In the past 10 years, Latin American drug cartel storylines have helped drive the plots of border-state set dramas, such as AMC’s Breaking Bad (2008-2013), FX’s The Bridge (2013-2014), USA’s Queen of the South (2016-) and AMC’s upcoming Mayans MC (2018-). However, Latinx cartel characters have not been limited to border state settings. Veteran Puerto Rican actor Esai Morales, who once scored leading roles in popular Chicano films in the 1980s including La Bomba (1987), has most recently only found work as a Mexican Cartel leader trafficking drugs and money in season one of Netflix’s Missouri set Ozark (2017-) and as a more mysterious Latino villain in ABC’s Philadelphia set How to get away with Murder (2014-). Netflix’s Narcos (2015-), while mostly set in Colombia, begins with a depiction of a once sunny Miami dragged into the darkness after the infiltration of cocaine from South America in the 1970s. Latino drug-runner stereotypes, however, are not limited to television dramas. They can also be found in dark comedies like Showtime’s Weeds (2005-2012) and HBO’s Barry (2018-). Together these shows promote imagery of a Latino threat that is boundless and omnipresent throughout the U.S. This abundance of programming contributes to a one-size fits all representation of Latinos as tied to criminal or illegal activity. While these shows are not specifically immigrant narratives, they are often the most visible acting roles available to Latinxs and lend legitimization to discourses of the dangers of insecure borders.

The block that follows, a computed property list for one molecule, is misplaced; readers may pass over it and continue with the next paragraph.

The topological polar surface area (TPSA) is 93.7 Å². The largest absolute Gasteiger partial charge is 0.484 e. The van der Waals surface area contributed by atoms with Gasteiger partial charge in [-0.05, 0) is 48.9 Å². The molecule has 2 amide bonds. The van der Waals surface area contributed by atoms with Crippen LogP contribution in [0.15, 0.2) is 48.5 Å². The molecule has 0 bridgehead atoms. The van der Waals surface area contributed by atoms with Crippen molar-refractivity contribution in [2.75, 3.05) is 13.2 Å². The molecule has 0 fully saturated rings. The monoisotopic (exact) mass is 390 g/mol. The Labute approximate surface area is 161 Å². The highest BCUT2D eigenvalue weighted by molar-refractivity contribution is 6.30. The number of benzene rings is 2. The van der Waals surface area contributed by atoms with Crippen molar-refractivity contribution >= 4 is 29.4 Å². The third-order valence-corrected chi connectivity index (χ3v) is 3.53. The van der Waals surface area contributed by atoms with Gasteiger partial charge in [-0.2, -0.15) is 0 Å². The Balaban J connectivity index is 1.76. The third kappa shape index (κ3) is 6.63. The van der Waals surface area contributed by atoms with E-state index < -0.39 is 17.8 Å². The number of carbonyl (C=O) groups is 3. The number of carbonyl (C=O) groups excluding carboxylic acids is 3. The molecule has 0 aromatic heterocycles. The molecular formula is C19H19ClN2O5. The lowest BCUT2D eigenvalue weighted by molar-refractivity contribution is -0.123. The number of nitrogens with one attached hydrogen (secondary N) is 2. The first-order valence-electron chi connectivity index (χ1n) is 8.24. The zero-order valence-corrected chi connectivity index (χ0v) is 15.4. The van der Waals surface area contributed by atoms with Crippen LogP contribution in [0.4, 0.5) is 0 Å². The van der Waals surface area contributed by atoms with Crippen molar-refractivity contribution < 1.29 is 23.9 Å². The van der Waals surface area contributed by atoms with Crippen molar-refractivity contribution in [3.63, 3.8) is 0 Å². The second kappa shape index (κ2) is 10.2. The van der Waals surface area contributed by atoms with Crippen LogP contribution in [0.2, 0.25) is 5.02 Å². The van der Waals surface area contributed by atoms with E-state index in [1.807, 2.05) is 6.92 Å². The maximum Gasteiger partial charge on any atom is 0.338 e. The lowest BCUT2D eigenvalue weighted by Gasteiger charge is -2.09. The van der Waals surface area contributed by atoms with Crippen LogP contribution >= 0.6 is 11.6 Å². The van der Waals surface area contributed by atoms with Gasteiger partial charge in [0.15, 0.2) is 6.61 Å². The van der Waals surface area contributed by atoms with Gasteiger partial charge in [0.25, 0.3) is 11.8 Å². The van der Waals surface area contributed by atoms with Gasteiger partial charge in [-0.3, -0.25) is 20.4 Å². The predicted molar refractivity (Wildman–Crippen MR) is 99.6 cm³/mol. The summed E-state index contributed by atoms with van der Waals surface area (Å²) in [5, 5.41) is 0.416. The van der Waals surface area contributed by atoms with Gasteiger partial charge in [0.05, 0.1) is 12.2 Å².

Two counter examples to these images of violent criminal activity would be recent citizenship arcs on The CW’s Jane the Virgin (2014-) and Netflix’s One Day at Time (2017-). While these shows do the work of humanizing Latinx immigrants, it is significant to note that in both programs, only elderly Latinx characters gain U.S. citizenship. Put another way, it seems the image of young Latinxs gaining citizenship might be too threatening to be accepted by mainstream television viewers. Although, One Day at a Time critiques this view by juxtaposing Lydia (Rita Moreno) becoming a citizen with that of white male character Schneider (Todd Grinell), a Canadian, receiving his citizenship decked out in U.S. Flag clothing.